Reason's Mike Godwin interviews science fiction author Vernor Vinge about the concept of Singularity, the hypothetical transhuman event in which artificial intelligence and technology transform our society beyond recognition. I reviewed Vinge's A Deepness in the Sky in Radio Active #45 and A Fire Upon the Deep in Radio Active #42.
A few years ago, I decided I wanted to try a different kind of role-playing game campaign: a medieval urban fantasy that combined traditional story telling with the sort of open-ended, sandbox-like openness of games like Grand Theft Auto.
The setting would be Obsidian Bay, the homegrown metropolis that my friends and I had spent the last seven years building and using as the base of operations for our Blackrazor Guild campaign. The city had expanded haphazardly to fit the needs of our campaign: new non-player characters arose when some new niche needed filling, or at the service of some ongoing story. Even so, while the city was home to most of the player characters, the lion's share of adventures happened elsewhere, outside the city limits.
Given the history of spider urban legends, this is sure to mutate into its own horrifying story in about, oh, 20 minutes. According to this Associated Press story (which includes a photo of the kid holding up a jar with the drowned spiders in it and quotes from the doctor involved), 9-year-old Jesse Courtney of Albany, Oregon complained of hearing crackling and popping noises in his ear.
A particularly nasty round of family colds sidelines Radio Active for a month, but the show's finally back with an update on Baby Nuke's new love of Cheerios, news of Nuketown's new Top of the Pile comic book review column, a rundown of my wife Sue's favorite crafty podcasts, and news of a new D&D utility for the Mac.
Board games return to the forefront this week as we prepare to play the game of Risk 2210 that got snowed out in March. Risk 2210 is a supercharged version of regular Risk that adds sea and moon colonies,special commander units that allow people to buy and play diplomacy, naval, space, land and nuke themed cards, and is played over the course of five turns. The game's been one of our group favorites since we first playtested it for one of my SCIFI.com reviews, I've already discussed Risk 2210 extensively in a previous column, so I'll refer you there for more Risky goodness.
The Dire Cafe is Uncle Bear's latest experiment in internet technology, offering "social networking for escapist geeks". What's an escapist geek? That's a question that's been debated ad infinitum at Uncle Bear, but the basic definition seems to come down this: escapist geeks are slightly less intense versions of normal geeks.
I'm not sure if that definition will hold up in the long run, but if you like to talk about comics, science fiction, fantasy, horror, movies, or RPGs without having the conversation devolve into mindless fanboy ranting, then you'll probably fit in just fine at the Dire Cafe.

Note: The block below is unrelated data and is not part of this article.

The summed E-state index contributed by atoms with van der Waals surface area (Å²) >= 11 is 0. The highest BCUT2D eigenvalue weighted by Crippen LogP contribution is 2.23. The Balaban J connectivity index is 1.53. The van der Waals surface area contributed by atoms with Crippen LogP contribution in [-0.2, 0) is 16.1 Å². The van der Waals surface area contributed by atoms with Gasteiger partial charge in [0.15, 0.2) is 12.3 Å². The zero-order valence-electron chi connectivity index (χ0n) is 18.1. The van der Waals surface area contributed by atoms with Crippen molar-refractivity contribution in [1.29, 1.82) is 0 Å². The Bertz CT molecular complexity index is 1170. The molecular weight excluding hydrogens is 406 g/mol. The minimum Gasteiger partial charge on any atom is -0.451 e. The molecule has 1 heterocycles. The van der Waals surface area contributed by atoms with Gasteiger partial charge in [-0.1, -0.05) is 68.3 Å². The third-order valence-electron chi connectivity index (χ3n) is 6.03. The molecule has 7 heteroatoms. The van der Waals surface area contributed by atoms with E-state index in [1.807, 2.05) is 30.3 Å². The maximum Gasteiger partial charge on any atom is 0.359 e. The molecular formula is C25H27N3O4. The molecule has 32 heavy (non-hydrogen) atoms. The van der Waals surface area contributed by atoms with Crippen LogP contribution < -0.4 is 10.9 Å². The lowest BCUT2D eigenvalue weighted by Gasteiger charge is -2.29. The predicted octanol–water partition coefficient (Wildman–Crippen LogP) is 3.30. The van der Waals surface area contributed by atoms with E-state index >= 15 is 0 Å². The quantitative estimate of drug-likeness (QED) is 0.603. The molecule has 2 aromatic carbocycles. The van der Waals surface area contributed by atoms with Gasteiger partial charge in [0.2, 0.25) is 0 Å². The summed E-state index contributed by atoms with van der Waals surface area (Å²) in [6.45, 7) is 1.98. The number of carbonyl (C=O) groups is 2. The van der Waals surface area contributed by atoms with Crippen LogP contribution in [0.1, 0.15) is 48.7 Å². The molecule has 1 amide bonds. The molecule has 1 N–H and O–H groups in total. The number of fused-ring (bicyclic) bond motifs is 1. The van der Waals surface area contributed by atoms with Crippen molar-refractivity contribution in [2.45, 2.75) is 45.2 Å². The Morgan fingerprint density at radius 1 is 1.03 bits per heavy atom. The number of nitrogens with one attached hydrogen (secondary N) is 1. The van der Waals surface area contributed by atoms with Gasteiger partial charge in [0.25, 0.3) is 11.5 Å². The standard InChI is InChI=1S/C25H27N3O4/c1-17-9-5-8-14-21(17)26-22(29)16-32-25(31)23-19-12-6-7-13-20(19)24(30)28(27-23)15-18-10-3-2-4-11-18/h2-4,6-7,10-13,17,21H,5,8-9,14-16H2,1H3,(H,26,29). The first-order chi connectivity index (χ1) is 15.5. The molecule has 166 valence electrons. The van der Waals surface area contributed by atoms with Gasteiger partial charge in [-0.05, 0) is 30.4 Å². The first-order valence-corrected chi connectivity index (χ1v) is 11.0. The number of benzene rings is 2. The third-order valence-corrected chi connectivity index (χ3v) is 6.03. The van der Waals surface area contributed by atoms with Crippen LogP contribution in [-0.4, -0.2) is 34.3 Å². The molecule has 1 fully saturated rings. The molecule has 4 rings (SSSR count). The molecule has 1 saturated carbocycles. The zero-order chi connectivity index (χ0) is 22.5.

Heroes has continued to impress since returning from its December/January hiatus, consistently delivering episodes that have answered important questions while ratcheting up the serialized tension.
For any other series, last night would have been a season-ending clifhanger of epic proportions. But in an example of why Heroes is such a damn good show, they don't play for the cheap, easy shows that end up stretching out the story's continuum for years on end (like say, LOST). Instead, they take us to the future -- five years into the future -- and show us the consequences of not saving the world.
The book review web site and blog Emerald City is ceasing publication. I'm sad to see it go -- the site featured a wide range of speculative fiction web reviews, and its blog was a useful way to stay up on the scifi literary scene.
Our brave adventurers are back in the dwarven stronghold of Khelez-Mar after nearly being consumed by a duegar-built green slime trap in the Obsidian Maze. The group argued mightily about the retreat, with the dwarves eager to press on and the others stating that a withdrawal to the stronghold was needed to restock and perhaps seek out a trapfinder. In the end, the dwarves reluctantly agreed, with Kull assigned to seek out the potential new recruit at one of the stronghold's taverns.
This Washington Post review of J.R.R. Tolkien's The Children of Hurin opens with this lede:
If anyone still labors under the delusion that J.R.R. Tolkien was a writer of twee fantasies for children, this novel should set them straight. A bleak, darkly beautiful tale played out against the background of the First Age of Tolkien's Middle Earth, The Children of Hurin possesses the mythic resonance and grim sense of inexorable fate found in Greek tragedy.
After reading the Lord of the Rings novels, after seeing the Peter Jackson movies, could anyone -- anyone -- really think that Tolkien's works were "fantasies for children"?